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Minority Business Ownership Requirements

Minority businesses are those with at least 51 percent ownership by members of historically disadvantaged minority groups. Their numbers are substantial and growing, according to Business News Daily and Oklahoma Small Business Development Centers. Their over 4 million firms conduct over $700 billion annually businesses, and the number of minority businesses increased by 46 percent from 2002 to 2006, compared to 18 percent for other businesses in the same time period.

Minority businesses still lag behind, generating less revenue than other businesses. If you are a minority business owner and your business meets the requirements, you can take advantage of government support to improve your outlook.

The Need to Protect Minority Businesses

Despite their growing numbers, minority businesses are still at a disadvantage compared to non-minority firms. According to David A. Hinson, as quoted in Business News Daily, minority-owned businesses “are still smaller in size and scale compared to non-minority-owned firms.” In 2007, the gross revenues of minority businesses averaged $179,000, while those of non-minority-owned businesses had average revenues of $490,000.

Aid for Your Business: 8(a) Business Development Program

For minority-owned firms, lack of capital is a major barrier to achieving the same success as other firms. This can come from discrimination and societal barriers. The federal government recognizes these inequalities and has put in place certification programs to reduce them.

The 8(a) business development program allows you to receive federal support if you are the owner of a qualifying minority business. Support comes in the form of technical assistance, counseling on business practices, and opportunities to attend workshops. Sponsored by the U.S. Small Business Administration (SBA), the 8(a) business development program can also improve your chances of receiving federal contracts that might otherwise go to larger businesses.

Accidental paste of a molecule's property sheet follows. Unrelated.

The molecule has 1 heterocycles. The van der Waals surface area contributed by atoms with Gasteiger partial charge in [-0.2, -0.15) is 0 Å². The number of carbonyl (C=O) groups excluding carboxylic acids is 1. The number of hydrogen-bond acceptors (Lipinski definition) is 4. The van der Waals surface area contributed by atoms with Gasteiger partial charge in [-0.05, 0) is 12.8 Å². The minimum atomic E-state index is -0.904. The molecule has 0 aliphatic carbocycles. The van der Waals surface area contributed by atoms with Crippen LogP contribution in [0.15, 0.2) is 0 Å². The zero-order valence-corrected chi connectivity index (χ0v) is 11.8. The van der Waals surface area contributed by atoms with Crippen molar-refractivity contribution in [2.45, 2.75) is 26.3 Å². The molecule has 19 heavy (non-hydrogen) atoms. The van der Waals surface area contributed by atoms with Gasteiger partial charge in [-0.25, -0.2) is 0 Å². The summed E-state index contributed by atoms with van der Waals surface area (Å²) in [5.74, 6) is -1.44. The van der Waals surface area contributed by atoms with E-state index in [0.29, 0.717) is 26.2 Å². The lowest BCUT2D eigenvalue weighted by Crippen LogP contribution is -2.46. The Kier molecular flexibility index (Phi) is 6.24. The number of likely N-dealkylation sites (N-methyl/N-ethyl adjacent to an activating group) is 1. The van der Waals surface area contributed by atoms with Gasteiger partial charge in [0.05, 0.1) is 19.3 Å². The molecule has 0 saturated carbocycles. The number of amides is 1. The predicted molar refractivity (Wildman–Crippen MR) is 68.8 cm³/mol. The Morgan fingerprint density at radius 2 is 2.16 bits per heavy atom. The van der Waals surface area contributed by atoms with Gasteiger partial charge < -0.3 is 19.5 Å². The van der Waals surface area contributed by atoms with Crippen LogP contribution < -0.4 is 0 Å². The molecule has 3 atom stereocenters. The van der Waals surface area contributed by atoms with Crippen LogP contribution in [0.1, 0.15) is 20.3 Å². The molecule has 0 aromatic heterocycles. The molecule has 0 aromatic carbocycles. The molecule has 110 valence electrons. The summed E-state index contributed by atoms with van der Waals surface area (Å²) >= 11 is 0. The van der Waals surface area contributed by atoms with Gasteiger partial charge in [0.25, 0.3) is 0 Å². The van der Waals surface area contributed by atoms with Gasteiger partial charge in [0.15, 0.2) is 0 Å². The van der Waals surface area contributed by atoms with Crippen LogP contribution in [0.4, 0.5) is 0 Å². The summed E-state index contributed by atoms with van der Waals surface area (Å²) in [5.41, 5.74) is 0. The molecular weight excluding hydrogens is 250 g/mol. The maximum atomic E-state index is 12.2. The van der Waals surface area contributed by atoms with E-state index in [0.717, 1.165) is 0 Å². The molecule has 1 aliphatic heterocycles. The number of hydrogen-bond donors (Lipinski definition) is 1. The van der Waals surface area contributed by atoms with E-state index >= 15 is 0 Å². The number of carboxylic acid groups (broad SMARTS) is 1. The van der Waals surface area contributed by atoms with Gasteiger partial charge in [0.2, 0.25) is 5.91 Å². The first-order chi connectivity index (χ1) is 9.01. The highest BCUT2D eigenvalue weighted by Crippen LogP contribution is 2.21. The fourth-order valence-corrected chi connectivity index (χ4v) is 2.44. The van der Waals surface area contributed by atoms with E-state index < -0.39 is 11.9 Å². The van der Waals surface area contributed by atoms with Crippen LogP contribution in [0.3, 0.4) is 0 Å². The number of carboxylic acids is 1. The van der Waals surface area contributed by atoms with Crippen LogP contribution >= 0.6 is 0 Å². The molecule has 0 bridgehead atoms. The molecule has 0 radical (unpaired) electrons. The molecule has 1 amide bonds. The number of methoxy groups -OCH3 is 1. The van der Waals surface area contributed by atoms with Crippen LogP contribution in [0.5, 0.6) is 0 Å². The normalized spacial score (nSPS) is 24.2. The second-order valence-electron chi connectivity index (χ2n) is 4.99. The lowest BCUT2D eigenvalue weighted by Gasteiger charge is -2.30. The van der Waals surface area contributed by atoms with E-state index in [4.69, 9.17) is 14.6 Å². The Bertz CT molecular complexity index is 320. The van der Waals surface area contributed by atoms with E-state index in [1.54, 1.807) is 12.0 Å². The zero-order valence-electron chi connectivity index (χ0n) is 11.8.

Minority Business Eligibility Requirements

To be eligible to register as a minority business and qualify for the 8(a) business development program, at least 51 percent of your business must be owned by members of certain minority groups.

  • Hispanic Americans
  • Black Americans
  • Native Americans
  • Subcontinent Asian Americans
  • Asian Pacific Americans

Owners who are from other minority groups must demonstrate social disadvantage and harmful effects of this disadvantage, such as discrimination when applying for loans. Businesses owned by American Indians, Native Alaskans, Native Hawaiians or Certified Development Companies, may also qualify under separate requirements.

These are additional eligibility requirements for the 8(a) business development program for minority businesses.

  • Owners must be in control of the business.
  • The business must have documented potential for success.
  • All principals, such as owners, officers, directors, and partners, must meet good character standards, such as lacking business integrity as demonstrated through guilty decisions or settlements out of court.
  • Only small businesses are eligible. Factors affecting size include not only number of employees, but also relationships to other parties and family members.

How to Apply for the 8(a) Business Development Program

Before you begin your application, take some time for preparation. Double-check to make sure that you meet all of the requirements for the program. Remember that you need supporting documents to prove that you meet the requirements.

You can apply online or mail in a hard copy of an application form, which is available on the SBA’s website. The Small Business Adminstration also provides an application checklist and step-by-step guidance for the application process. You can also contact your local district office to get individual help via telephone. These are the steps to applying.

  • Watch the SBA’s online course to determine whether you should apply.
  • Gather your documentation.
  • Get a D-U-N-S identification number online or over the phone.
  • Get an EIN or TIN (employee or tax ID number) from the IRS.
  • Create a business profile with the federal government.
  • Create an account with the 8(a) application program.
  • Fill out and submit your application form.

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Miller & Law P.C. Attorneys at Law
1900 West Littleton Blvd. Littleton, Colorado 80120
Phone: 303-722-6500 Fax: 303-722-9270
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